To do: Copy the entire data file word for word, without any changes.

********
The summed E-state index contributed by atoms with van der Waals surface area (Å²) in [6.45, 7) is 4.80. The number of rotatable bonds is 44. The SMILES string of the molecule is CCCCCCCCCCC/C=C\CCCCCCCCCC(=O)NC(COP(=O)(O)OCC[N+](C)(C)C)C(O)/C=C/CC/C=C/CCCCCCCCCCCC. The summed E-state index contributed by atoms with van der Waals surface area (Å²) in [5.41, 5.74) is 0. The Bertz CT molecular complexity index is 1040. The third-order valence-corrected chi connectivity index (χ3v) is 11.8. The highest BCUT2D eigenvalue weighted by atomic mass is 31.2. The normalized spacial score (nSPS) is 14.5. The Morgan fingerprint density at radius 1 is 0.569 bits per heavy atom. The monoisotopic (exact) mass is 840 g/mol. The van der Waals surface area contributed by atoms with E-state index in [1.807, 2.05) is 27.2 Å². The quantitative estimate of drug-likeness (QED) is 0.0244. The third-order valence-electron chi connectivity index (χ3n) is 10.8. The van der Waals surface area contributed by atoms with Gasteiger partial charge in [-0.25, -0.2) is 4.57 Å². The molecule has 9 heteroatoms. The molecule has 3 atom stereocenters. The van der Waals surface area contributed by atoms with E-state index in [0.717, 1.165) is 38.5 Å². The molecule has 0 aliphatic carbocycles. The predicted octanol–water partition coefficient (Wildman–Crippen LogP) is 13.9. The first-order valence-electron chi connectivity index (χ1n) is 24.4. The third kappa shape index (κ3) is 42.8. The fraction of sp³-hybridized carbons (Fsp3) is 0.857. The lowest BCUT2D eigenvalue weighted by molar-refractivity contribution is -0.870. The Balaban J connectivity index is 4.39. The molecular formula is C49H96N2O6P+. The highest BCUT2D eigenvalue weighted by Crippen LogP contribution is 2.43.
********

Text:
The summed E-state index contributed by atoms with van der Waals surface area (Å²) in [6.45, 7) is 4.80. The number of rotatable bonds is 44. The SMILES string of the molecule is CCCCCCCCCCC/C=C\CCCCCCCCCC(=O)NC(COP(=O)(O)OCC[N+](C)(C)C)C(O)/C=C/CC/C=C/CCCCCCCCCCCC. The summed E-state index contributed by atoms with van der Waals surface area (Å²) in [5.41, 5.74) is 0. The Bertz CT molecular complexity index is 1040. The third-order valence-corrected chi connectivity index (χ3v) is 11.8. The highest BCUT2D eigenvalue weighted by atomic mass is 31.2. The normalized spacial score (nSPS) is 14.5. The Morgan fingerprint density at radius 1 is 0.569 bits per heavy atom. The monoisotopic (exact) mass is 840 g/mol. The van der Waals surface area contributed by atoms with E-state index in [1.807, 2.05) is 27.2 Å². The quantitative estimate of drug-likeness (QED) is 0.0244. The third-order valence-electron chi connectivity index (χ3n) is 10.8. The van der Waals surface area contributed by atoms with Gasteiger partial charge in [-0.25, -0.2) is 4.57 Å². The molecule has 9 heteroatoms. The molecule has 3 atom stereocenters. The van der Waals surface area contributed by atoms with E-state index in [0.717, 1.165) is 38.5 Å². The molecule has 0 aliphatic carbocycles. The predicted octanol–water partition coefficient (Wildman–Crippen LogP) is 13.9. The first-order valence-electron chi connectivity index (χ1n) is 24.4. The third kappa shape index (κ3) is 42.8. The fraction of sp³-hybridized carbons (Fsp3) is 0.857. The lowest BCUT2D eigenvalue weighted by molar-refractivity contribution is -0.870. The Balaban J connectivity index is 4.39. The molecular formula is C49H96N2O6P+. The highest BCUT2D eigenvalue weighted by Crippen LogP contribution is 2.43.